Vaccine rollout changes to age-based system

Amidst heavy criticism of the Government’s vaccine rollout policy, a change to an age-based system was announced by Minister for Health Stephen Donnelly TD in March.

The day after the announcement of the shift in strategy, figures showed that over 800,000 vaccine doses had been administered by that point. Of the 806,541 vaccines that had been administered in the Republic, 580,857 were first doses, while 225,684 people had received second doses. In comparison, Northern Ireland had administered 887,598 vaccine doses, with 749,112 being first doses and 138,486 people having received two.

Speaking upon the update to the Government’s Covid-19 Vaccination Allocation Strategy, Donnelly said: “The vast majority of those who have received vaccines are our most at risk loved ones who have suffered the highest burden of serious illness and death, as well as the social isolation the necessary public health measures have created. We have seen nursing home residents and staff, frontline healthcare workers and those aged over 80 received their Covid-19 vaccines and infection rates in these groups has fallen dramatically and as a result, we have seen clear evidence of vaccination bonus in this cohort, and recently saw visits to nursing homes restart.”

The Government expects that three million doses will be administered over the months of April, May and June, with four in five adults to receive at least one by the end of June. All adults aged over 70 are expected to have received their first dose by mid-April, while the vaccination of those aged between 16-69 at high risk has begun.

The Government says that the age-based approach will “make the rollout more efficient at higher volumes of vaccinations, and better meets the objective of protecting those at highest risk first”. Donnelly added that the decision “means for the first time that we can give better information to the very reasonable question, ‘when will I be vaccinated?’”.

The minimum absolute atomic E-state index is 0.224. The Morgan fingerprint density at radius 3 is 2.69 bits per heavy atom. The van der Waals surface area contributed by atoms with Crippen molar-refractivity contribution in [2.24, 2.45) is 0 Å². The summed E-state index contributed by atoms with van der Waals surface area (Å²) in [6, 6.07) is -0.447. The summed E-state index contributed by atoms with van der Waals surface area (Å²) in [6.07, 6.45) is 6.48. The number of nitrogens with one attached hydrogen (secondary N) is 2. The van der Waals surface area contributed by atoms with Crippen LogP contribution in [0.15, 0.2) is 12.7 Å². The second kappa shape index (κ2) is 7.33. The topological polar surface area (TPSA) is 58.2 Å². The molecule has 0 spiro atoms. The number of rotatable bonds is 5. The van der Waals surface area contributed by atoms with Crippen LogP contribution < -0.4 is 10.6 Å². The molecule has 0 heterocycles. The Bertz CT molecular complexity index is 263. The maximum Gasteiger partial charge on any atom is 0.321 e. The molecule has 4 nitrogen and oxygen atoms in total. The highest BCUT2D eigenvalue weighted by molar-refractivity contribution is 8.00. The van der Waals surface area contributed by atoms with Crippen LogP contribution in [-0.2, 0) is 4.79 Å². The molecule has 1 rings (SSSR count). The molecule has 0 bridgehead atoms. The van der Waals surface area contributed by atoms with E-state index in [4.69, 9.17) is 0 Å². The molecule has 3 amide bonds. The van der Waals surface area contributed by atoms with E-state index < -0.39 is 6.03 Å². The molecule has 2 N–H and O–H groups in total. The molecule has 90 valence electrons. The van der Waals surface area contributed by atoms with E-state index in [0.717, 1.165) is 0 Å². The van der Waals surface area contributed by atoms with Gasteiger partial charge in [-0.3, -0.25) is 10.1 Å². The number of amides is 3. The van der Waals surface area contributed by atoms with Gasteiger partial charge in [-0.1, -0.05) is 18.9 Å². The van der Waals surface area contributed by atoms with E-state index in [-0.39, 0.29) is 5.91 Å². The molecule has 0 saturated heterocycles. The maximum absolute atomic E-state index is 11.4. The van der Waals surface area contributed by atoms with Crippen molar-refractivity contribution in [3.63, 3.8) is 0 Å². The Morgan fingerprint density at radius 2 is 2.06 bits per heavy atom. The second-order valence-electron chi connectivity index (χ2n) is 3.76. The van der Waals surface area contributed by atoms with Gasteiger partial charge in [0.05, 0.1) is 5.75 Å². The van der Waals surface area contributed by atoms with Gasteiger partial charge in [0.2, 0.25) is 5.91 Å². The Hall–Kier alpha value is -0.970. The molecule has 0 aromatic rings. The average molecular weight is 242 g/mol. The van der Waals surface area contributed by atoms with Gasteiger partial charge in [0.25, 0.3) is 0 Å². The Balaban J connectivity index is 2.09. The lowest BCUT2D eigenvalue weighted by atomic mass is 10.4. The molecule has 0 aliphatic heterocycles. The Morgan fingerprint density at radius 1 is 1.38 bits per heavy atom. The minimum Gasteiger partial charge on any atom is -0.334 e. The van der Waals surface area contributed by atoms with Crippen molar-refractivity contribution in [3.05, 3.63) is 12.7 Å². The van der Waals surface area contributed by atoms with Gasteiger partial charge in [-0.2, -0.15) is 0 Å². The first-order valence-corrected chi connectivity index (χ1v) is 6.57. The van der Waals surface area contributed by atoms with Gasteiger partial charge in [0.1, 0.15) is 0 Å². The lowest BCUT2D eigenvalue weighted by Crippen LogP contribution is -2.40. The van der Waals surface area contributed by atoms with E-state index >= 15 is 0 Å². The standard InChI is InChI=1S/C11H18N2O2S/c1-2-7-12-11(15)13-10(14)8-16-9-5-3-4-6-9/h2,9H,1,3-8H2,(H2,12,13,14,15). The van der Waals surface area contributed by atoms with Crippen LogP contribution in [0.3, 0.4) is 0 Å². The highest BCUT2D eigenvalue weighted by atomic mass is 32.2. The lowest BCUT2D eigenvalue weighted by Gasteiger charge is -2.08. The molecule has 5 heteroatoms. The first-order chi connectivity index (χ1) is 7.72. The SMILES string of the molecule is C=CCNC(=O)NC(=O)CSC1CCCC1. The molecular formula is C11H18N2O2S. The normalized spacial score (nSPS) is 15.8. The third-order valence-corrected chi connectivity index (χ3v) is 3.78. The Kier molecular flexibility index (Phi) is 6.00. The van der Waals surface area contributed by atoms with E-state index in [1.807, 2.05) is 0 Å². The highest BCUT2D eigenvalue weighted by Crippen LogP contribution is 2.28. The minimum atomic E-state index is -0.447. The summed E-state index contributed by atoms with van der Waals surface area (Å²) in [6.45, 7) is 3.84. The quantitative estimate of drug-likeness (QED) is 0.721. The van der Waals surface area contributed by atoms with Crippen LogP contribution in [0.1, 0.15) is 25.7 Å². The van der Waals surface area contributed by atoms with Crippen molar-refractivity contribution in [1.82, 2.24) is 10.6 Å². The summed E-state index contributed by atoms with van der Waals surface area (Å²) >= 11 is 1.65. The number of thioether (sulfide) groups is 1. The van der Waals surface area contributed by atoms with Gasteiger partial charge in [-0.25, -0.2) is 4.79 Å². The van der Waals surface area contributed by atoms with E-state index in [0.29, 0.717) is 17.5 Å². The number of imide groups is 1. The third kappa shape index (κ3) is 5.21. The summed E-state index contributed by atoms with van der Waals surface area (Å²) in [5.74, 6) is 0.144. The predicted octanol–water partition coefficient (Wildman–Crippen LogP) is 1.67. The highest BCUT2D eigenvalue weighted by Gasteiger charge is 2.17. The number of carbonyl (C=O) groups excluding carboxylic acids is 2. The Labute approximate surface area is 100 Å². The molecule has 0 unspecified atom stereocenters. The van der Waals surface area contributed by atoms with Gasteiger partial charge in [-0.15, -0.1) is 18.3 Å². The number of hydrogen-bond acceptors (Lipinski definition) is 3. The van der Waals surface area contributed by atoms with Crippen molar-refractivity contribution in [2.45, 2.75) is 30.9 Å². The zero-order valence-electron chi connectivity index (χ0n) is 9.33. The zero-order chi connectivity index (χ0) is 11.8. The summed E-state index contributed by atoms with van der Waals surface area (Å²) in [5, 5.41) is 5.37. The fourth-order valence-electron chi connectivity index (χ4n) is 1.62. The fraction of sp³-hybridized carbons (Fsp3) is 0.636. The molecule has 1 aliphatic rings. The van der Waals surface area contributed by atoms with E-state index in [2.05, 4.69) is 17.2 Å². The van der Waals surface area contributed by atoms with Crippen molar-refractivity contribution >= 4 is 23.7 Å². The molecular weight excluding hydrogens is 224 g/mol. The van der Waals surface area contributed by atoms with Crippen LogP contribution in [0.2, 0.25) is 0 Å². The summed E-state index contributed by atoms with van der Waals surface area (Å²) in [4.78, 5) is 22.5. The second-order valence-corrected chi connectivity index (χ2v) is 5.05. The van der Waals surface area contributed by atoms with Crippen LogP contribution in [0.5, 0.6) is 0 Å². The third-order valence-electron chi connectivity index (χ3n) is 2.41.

The change was precipitated by a consistent failure to meet targets in the first months of the Government’s vaccine rollout programme. Many of the issues associated with the rollout have arisen as a result of supply issues, with Ireland receiving its share of what the EU has procured as a bloc. Queried in the Dáil by the independent TD Peter Fitzpatrick as to how the North had vaccinated more people than the Republic by late March, Tánaiste Leo Varadkar TD responded that this was due to the different contracts AstraZeneca had with the UK and the EU. “We don’t know why the UK got preference from AstraZeneca,” Varadkar said. “We will catch up and we are catching up.”

Challenges with AstraZeneca have been among the key factors affecting supply to EU member states; such challenges have meant that, by early April, the EU had vaccinated just 18 per cent of its population, while the UK had vaccinated 55 per cent. The European Medicines Agency (EMA) had approved the use of the Oxford-AstraZeneca vaccine for all age groups in January, but some EU member states initially refused to recommend its use on people aged over 65, with France and Germany eventually revising this stance to approve it for use on those aged between 65 and 74.

Later in March, the AstraZeneca rollout was then paused in 13 countries, including Ireland, after a small number of people had been reported to have developed blood clots after receiving the vaccine. The EMA then said that there was no evidence that the vaccines had caused the clots, leading to its resumption in most countries, but then on 7 April stated that there was a “possible link”. Age limitations have been set on the vaccine in various jurisdictions, despite the EMA stating that neither age nor gender are determining factors in possible clotting. The UK has stated that those under 30 should receive an alternative vaccine, while France, Germany and the Netherlands have said it should be limited to those over 55 or 60.